Turner Classic Movies also did its usual excellent job of recognizing national anniversaries: among the movies set in WWI that it replayed were Sergeant York and Dr. Zhivago. My favorite novel of that era, in case you are looking for reading material, is Willa Cather’s One of Our Own, which unfortunately never was made into a movie. She published it in 1922, which was too soon for a worthy Hollywood production, and by the time that good movies could be made of good novels, everyone wanted to forget about that unfortunate war.


But I’ve been thinking a lot about WWI – which was called “The Great War” until WWII – because my family has been running an e-mail thread on it. This began with our youngest sister (in Arkansas) inquiring if those of us who are older remembered how our father responded to Armistice Day. We older ones (who live in Minnesota, Georgia, and here) agreed that Dad told us many times he was overjoyed when the armistice was signed on November 11, 1918 – because he had been born on November 11, 1898. He was to be drafted at age 20 and had received his notice in the mail. He was due to report at Fort Snelling, Minnesota, on November 14, but because of the armistice, he never went. Nor did his brother nor any of their cousins. They were the second-generation of immigrants from Norway, and they wanted to be farmers, not soldiers.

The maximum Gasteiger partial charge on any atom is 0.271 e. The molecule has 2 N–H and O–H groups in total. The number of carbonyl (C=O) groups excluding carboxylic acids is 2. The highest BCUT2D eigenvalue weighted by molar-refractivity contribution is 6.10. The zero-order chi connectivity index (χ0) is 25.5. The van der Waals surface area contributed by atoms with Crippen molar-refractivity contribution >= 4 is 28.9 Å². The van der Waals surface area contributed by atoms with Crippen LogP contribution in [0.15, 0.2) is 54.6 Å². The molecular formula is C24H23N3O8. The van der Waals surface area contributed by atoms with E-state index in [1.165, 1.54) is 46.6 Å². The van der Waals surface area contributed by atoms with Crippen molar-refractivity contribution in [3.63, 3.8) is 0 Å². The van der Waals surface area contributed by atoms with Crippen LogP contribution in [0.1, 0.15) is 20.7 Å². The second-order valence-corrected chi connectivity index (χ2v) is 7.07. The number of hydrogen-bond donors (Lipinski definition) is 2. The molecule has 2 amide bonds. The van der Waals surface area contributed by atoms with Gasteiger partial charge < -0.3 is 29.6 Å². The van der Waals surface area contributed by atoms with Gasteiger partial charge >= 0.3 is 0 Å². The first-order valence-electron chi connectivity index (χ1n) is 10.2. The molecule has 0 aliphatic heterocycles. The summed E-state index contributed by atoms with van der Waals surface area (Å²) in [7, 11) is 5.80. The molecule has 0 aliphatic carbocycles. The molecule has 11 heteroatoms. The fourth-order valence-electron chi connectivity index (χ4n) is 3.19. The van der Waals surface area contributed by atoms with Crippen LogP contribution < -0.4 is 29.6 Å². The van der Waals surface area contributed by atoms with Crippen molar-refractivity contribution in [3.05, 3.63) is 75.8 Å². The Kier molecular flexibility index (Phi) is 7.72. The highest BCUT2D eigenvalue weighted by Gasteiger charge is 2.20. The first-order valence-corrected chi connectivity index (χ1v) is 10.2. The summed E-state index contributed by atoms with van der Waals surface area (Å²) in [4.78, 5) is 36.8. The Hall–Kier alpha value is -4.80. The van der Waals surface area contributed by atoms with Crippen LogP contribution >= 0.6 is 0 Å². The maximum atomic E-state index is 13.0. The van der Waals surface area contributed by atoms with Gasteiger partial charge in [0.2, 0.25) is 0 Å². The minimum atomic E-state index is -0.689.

That was even truer of my mother’s family, which came from several places in northern Germany. Indeed, family lore has it that three young men of the Otto-Otte-Ott clan changed their names so that the Kaiser couldn’t trace them for forced military service. Blessed be these draft dodgers! They came from an area on the Baltic Sea that sometimes was Germany and sometimes was Poland, and they understood that farming was more important than fighting.


The Ottos were my maternal grandmother’s family, and my grandfather’s name was Schultz. His parents immigrated from Schleswig-Holstein, a German-speaking kingdom near Denmark. Both his mother and father died before my grandfather was grown, and his truly evil stepmother put him out to make his own living at age eleven. By the time of World War I, he was beginning to prosper as a farmer – although my mother, the oldest, had to drop out of school to help him harvest corn when the snow came too early. They considered themselves to be good Americans, although they did belong to a Lutheran church where the pastor spoke only German. And when the war began, Grandpa felt constrained to buy more Liberty Bonds than he really could afford lest anyone think that because his name was Schultz, he sympathized with Germany. What is it that makes so many people think that immigrants, then and now, would want to be loyal to the land they chose to leave?